Instead, you should opt for lighter workouts, such as gentle aerobics, yoga, walking, or using an elliptical at a low speed. However, you can develop a routine, but start slowly and gradually increase the length and intensity of your workouts. You can start with a 5 minutes walk today, and then increase to 10 minutes, 20 minutes, and 30 minutes.

If you feel there is a need to adjust your routine. As you get closer to your due date, maybe you are not able to jog as far, long, or fast, you should listen to your body language and adjust.

Before you jump right into your regular workout, here are some challenges you may encounter.

Things to consider before jogging during pregnancy

  1. During pregnancy,  your joints and ligaments become really loose. This is because of the large quantity of relaxin hormone your body produces. This hormone helps to relax ligaments in your pelvic region in preparation for childbirth. It also relaxes ligaments and joints in other parts of the body in the process; this puts you at an increased risk of injury. So you must be very cautious and avoid an intense workout.
  2. Pregnancy changes your body structure, so you may deal with a change in your centre of gravity and balance as your belly size continue to increases for 9 months. This puts you at risk of falling if you’re not careful, so it is advisable that you don’t jog on uneven trails. Instead, you can make use of flat surface pavements such as the sidewalk; this would help prevent an accident, and also go easier on your joints. Also, as your belly gets bigger in your second and third trimester, you may start to feel uncomfortable due to the bouncing motion it causes. However, you can start wearing a belly support band to help reduce this bouncy movement.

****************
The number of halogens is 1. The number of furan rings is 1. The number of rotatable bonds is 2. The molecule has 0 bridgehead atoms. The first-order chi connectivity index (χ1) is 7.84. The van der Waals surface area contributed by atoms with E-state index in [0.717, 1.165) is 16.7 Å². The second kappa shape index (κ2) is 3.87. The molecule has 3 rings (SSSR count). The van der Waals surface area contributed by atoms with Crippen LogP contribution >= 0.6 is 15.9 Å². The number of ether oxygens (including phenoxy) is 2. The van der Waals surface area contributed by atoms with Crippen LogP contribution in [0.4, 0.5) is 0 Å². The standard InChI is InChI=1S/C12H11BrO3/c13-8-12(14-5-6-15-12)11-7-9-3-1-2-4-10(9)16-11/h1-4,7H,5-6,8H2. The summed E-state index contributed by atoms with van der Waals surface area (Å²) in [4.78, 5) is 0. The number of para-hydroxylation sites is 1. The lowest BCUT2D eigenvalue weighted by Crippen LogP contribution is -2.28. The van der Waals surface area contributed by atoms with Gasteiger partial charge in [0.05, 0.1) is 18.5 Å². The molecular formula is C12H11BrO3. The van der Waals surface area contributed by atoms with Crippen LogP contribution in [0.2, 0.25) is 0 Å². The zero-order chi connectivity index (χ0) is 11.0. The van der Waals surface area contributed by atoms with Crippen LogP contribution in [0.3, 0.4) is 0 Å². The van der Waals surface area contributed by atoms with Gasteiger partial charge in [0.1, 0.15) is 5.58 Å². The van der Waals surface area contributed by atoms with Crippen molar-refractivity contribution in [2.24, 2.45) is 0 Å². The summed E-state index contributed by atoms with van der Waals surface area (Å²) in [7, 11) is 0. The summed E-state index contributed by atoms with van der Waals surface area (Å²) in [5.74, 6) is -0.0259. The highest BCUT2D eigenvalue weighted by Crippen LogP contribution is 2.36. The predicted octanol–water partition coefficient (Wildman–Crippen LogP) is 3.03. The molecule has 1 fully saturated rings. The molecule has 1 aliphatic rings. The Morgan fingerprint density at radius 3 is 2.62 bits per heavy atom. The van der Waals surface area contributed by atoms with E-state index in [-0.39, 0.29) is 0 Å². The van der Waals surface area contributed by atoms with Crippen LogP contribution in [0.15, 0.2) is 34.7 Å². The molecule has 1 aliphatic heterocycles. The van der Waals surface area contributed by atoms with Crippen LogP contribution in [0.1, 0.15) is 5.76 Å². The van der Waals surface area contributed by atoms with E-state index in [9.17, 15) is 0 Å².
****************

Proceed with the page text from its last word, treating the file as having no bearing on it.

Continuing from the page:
3. Depending on the circumstances you find yourself, you may have to stop jogging at some point in your pregnancy, until after your delivery. Signs that you need to stop jogging include headaches, chest pain, muscle weakness, vaginal bleeding, calf pain, or amniotic fluid leaks. Make sure you speak to your physician if any of these happens.

Things to consider while jogging

Jogging During Pregnancy
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  1. Schedule an appointment with your obstetrician before starting your jogging routine. If you were a runner before you became pregnant, it’s okay to continue. But jogging during pregnancy for the first time is less safe because your body is not used to such exercise.
  2. You should wear something comfortable, preferably supportive workout clothings. You need a sports bra that is supportive, since your breasts will ikely have swollen since you got pregnant. Invest in new running shoes. Keep in mind that pregnancy induces lots of relaxing hormones, which increase the laxity of your ligaments, and makes it easier for sprains and strains to occur if you do slip or stumble.
  3. Take a short route that is less intense than normal and is on track; one way to avoid falling is to avoid running on uneven surfaces. A track plain track would be your best option, as it also will not leave you stranded out and about in the case of an emergency
  4. Always let someone know when you’re going for a jog and don’t forget to carry a mobile phone so you can contact someone if you start to experience warning signs of a problem so that you wouldn’t be left stranded in case of an emergency. Also avoid jogging in extreme weather conditions, particularly the heat, to avoid a raise in your internal body temperature to a dangerous level. If it’s too hot outside, run indoors on a treadmill.
  5. Always carry water with you to drink, consume at least 7 to 10 oz every 10 to 20 minutes. Dehydration can affect your pregnancy and may cause contractions, so it’s important that you continue to drink water during exercise.